Darkness can be everywhere.
What our houses do when we sleep? How our objects act? Is there a side that we can’t see?
Visual artist Giacomo Hug explores the secret side of everyday life with a surrealist influence, using the web and digital art to create gif with objects in loop.
Repeating can be scary sometimes.
Where do you take inspiration for your work?
Films, pop culture, anything with pictures, really.
In your Instagram’s post, you’re writing about a “diary”: can you give us an anticipation about this project?
I like making a teaser or a making-of for every work. It’s about building up anticipation and giving value to the creative process itself, which is part of the magic and it is important to me. That’s what the hashtag refers to, it’s like I’m keeping a diary to document what I do and I challenge the viewers to guess what’s next.
You work on repetition of elements: what does this mean?
I like working with pictures like they were music. Music is an organized repetition of sounds, made of loops and patterns. I try to do the same with moving images instead of instruments. GIF is the perfect medium for that. There’s something hypnotic in watching something repeating itself over and over. And it is so powerful when combined with actual music. It may have something to do with how we are made: the heartbeat, breathing, sleep, … they’re all cyclic if you think about it. Rituals are cycles too.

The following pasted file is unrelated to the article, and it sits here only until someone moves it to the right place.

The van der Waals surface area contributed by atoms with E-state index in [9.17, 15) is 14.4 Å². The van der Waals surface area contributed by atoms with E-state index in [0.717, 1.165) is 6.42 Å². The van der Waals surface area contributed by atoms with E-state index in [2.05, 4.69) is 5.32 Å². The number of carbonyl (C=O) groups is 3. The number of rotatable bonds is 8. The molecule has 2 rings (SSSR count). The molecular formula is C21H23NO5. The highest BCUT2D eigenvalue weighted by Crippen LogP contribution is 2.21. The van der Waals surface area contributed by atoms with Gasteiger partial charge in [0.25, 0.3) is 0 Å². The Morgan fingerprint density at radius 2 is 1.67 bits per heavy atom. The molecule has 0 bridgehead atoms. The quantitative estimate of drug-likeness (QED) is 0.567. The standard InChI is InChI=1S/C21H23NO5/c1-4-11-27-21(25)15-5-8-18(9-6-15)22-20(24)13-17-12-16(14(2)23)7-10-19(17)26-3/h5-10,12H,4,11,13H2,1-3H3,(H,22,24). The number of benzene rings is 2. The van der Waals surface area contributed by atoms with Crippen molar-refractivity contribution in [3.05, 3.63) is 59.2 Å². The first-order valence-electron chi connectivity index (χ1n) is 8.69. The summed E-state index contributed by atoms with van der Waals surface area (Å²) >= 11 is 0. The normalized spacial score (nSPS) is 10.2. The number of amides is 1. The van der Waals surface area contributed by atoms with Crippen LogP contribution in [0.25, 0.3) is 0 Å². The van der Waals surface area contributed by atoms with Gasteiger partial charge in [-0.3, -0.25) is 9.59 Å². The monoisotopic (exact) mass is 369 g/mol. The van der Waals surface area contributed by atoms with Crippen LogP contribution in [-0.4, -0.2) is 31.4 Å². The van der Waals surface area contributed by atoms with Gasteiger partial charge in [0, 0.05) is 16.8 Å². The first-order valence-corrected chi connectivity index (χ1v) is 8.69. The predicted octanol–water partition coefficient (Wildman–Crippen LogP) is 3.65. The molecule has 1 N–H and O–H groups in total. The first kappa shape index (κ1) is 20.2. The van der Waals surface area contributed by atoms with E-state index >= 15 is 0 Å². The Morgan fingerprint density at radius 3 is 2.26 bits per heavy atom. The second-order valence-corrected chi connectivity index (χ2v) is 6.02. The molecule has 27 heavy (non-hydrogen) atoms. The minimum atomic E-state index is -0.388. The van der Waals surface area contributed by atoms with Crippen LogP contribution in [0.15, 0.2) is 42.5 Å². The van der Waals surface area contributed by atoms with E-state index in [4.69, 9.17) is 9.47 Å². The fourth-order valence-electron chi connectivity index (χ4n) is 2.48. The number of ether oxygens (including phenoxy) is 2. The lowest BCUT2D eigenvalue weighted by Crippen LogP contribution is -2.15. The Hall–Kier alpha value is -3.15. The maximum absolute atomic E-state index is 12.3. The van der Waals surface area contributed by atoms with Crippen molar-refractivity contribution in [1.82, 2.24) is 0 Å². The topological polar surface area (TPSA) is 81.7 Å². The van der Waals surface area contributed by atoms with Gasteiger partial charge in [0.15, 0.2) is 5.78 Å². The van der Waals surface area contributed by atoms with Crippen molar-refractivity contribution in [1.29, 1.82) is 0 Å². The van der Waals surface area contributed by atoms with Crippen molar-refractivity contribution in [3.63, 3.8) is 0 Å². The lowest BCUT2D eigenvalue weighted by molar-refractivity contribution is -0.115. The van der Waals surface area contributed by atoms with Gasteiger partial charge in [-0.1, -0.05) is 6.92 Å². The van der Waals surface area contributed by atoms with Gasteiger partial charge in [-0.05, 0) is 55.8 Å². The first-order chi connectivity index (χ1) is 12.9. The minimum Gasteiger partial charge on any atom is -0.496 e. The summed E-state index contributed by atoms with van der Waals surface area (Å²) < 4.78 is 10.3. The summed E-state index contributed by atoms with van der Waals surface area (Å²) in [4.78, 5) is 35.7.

The main subjects of your work are everyday objects: why? Do you think there are a side of them that we can’t see?
Yes, definitely. I’m a big fan of the early surrealists and their quest for the extraordinary within the ordinary. That’s what fascinates me. It’s also about the challenge of creating something special with very little. I see an empty can of Coke and I think: “that’s actually a beautiful object, and it’s rich with symbolism, what can I do with it?”
What is really “dark” nowadays?
To me? The Internet. It has such a big potential for good or bad and it has really shifted the paradigm, but we don’t fully understand the implications yet. There are free tutorials and fake news propaganda, online retailing and electronic surveillance. It’s scary and awesome at the same time.
What’s your dark side made of?
I’m actually not that dark, even though this project has a sinister look. The loops are made to screen in clubs at night and I didn’t want the edges of the frame to be noticeable, hence the black background and the contrast lighting, so it was more about these considerations than a real aesthetic choice. It may say something about my subconscious though!